When Apple becomes a neo-bank

[AVIS D’EXPERT] Between its mobile payment system, the acquisition of a company specializing in the rating of borrowers and the launch of a split payment offer, Apple is increasingly competing with neo-banks. Decryption with our expert Guillaume Almeras, founder of the monitoring and advice site Score Advisor.

For years, when Facebook tried to launch its currency, Google offered its mobile payment system or Apple launched a credit card, it was announced that Big Tech would irremediably turn into banks and ruin financial institutions. classics. Yet this time around, as Apple rolls out its own split payment system (announced months ago), commentators tend to agree that, no, that won’t make Apple a bank.

This is probably mainly due to the fact that current banking developments remain poorly understood. Because, of course, Apple is not going to become a bank in the classic sense – and we have, in our previous column, underlined that faced with the threat of new players on its market, JP Morgan Chase, the first world bank, has rightly chosen to cling to the most classic model of retail banking.

However, there can be no mistake, Apple, which already offers means of payment, will distribute credits well, without relying on an existing bank and while setting up an innovative credit support system. Apple will thus compete directly with a number of neo-banks, with means which they are far from being able to dispose of.

Credit risk management

At this stage, however, the announcement could almost go unnoticed: with IOS 16, the new version of the iPhone’s operating system, its users will have (only in the United States for the moment) an option split payment in Apple Pay. This option, Apple Pay Later, will allow them to spread the payment of their purchases in four installments over six weeks, without paying any fees or interest.

Nothing more was specified. Will no fees actually be charged? What will businesses that benefit from the payment facility pay? What penalties will be applied in the event of non-payment of the installments? Will the system be extended elsewhere than in the United States?

But the important thing is not there. Nor even really in the fact that Apple will manage these credits without relying on a financial institution such as Goldman Sachs, which had been selected for the launch of the credit card associated with Apple Pay. Everything will be managed by the subsidiary Apple Financing LLC, including – and this is the most decisive – the risks associated with credits.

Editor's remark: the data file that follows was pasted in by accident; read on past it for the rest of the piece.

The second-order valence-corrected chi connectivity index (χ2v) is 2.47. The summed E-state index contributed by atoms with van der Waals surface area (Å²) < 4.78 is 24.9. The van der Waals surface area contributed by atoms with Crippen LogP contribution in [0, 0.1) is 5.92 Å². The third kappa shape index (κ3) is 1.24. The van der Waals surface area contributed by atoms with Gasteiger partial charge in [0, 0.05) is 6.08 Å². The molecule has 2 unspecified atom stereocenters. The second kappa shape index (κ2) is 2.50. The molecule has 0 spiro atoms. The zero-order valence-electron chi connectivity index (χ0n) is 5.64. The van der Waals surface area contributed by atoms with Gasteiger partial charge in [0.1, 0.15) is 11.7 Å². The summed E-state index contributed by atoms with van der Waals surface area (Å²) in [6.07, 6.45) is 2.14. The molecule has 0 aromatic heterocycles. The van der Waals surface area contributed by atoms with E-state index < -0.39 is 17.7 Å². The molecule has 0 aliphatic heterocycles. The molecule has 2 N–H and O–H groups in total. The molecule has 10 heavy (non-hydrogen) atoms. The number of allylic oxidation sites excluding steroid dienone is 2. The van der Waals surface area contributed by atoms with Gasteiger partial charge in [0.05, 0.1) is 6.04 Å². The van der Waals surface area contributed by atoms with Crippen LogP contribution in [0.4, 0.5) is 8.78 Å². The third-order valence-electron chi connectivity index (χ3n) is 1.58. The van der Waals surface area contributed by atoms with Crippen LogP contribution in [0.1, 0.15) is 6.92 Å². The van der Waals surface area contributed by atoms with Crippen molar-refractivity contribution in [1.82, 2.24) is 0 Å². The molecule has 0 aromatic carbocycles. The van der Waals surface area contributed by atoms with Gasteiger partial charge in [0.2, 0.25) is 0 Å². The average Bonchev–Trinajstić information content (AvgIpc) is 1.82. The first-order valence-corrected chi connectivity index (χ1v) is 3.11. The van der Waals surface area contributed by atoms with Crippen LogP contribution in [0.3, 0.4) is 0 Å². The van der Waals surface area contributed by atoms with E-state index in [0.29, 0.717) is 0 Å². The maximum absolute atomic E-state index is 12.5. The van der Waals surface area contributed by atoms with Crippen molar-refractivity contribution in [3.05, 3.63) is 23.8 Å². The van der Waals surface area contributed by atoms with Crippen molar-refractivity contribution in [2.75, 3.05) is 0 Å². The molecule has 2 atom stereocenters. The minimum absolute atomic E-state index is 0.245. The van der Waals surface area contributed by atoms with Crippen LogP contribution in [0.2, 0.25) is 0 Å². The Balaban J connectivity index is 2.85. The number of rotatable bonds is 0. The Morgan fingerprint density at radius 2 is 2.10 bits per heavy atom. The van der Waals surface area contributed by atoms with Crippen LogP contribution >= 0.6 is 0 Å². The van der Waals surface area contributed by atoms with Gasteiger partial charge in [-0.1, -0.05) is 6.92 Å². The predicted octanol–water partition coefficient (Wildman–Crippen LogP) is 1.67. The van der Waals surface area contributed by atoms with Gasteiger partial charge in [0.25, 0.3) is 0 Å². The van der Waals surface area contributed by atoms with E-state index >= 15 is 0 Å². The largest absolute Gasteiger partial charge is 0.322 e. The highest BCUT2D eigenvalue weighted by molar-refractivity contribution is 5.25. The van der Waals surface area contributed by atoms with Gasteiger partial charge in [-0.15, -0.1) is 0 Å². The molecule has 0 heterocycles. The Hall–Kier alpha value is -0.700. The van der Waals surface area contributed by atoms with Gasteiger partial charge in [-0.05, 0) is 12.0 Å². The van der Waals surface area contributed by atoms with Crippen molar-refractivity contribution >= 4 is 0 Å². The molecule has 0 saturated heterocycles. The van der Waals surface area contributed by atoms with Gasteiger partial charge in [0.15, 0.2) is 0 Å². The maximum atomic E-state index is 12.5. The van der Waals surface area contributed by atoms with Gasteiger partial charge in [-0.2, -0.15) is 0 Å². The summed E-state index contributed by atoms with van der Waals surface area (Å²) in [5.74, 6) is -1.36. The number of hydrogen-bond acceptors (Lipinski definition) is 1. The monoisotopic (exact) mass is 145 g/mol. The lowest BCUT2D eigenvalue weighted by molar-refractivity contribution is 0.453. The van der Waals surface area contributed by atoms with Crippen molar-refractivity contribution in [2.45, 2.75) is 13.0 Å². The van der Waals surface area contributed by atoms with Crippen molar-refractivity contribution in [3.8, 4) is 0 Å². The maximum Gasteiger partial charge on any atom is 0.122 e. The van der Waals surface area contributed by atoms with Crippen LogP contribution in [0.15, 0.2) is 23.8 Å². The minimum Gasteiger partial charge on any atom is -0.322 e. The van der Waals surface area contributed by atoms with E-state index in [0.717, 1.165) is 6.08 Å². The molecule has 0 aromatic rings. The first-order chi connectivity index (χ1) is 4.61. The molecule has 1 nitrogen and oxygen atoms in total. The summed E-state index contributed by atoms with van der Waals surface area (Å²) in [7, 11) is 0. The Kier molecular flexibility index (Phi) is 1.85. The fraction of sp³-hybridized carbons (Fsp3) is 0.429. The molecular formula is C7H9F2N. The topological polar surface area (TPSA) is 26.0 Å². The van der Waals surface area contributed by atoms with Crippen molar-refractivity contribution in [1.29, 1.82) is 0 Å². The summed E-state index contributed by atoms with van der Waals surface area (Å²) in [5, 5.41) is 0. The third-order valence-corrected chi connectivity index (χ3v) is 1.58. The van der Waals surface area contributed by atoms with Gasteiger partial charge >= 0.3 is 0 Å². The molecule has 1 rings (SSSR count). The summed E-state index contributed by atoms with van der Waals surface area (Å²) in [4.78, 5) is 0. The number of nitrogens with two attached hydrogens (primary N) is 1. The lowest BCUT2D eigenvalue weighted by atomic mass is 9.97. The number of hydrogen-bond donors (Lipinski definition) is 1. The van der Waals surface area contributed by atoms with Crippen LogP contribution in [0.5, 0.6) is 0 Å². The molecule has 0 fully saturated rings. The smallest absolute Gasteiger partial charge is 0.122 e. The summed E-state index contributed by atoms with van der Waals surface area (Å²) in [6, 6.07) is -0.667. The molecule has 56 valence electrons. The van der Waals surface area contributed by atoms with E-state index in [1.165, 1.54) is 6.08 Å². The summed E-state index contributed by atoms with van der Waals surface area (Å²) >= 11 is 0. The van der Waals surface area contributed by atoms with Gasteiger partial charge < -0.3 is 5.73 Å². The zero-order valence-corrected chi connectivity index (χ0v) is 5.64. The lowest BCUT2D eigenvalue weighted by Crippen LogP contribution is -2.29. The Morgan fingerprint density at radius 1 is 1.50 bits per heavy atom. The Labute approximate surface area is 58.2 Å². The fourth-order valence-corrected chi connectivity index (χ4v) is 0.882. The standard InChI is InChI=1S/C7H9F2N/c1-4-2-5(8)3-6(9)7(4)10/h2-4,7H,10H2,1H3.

We reported it in a previous column: Apple got into borrower rating. Therefore, benefiting from the split payment option of Apple Pay can only be done according to a pre-established ceiling for each user (with also, it seems, a ceiling of 1000 dollars per transaction). Apple thus copies the major Chinese internet players. It will begin to mobilize the immense mass of data it has on its users to judge their repayment capacities, without them even having to apply for credit.

Use the group’s plethoric cash

It’s a revolution! Not only because Apple thus claims to be able to dispense with the expertise of banks in terms of borrower ratings, but because a brand new support for credit is offered, based on a scoring prior, making the credit instantaneous. Exactly as Alipay and WeChat have begun to realize in China, Apple is able to make credit applications almost useless, by mobilizing means of risk assessment that neither banks nor new players in split payment have. However, while the latter see their profitability compromised with the rise in rates which affects the cost of their refinancing, Apple will hardly have this concern since the new credit system it offers will allow it to use its plethoric cash (estimated at around $200 billion).

Of course, all this does not prejudge the future success of Apple Pay Later, while the regulations applied to split payments could seriously tighten and while the development of Apple Pay itself is still largely struggling to meet expectations. However, Apple Pay Later marks the appearance of new ways of operating in the banking market which, from now on, will no longer rely solely on new players without real own resources or profitability.

By Guillaume Almeras, founder of the monitoring and advice site Score Advisor

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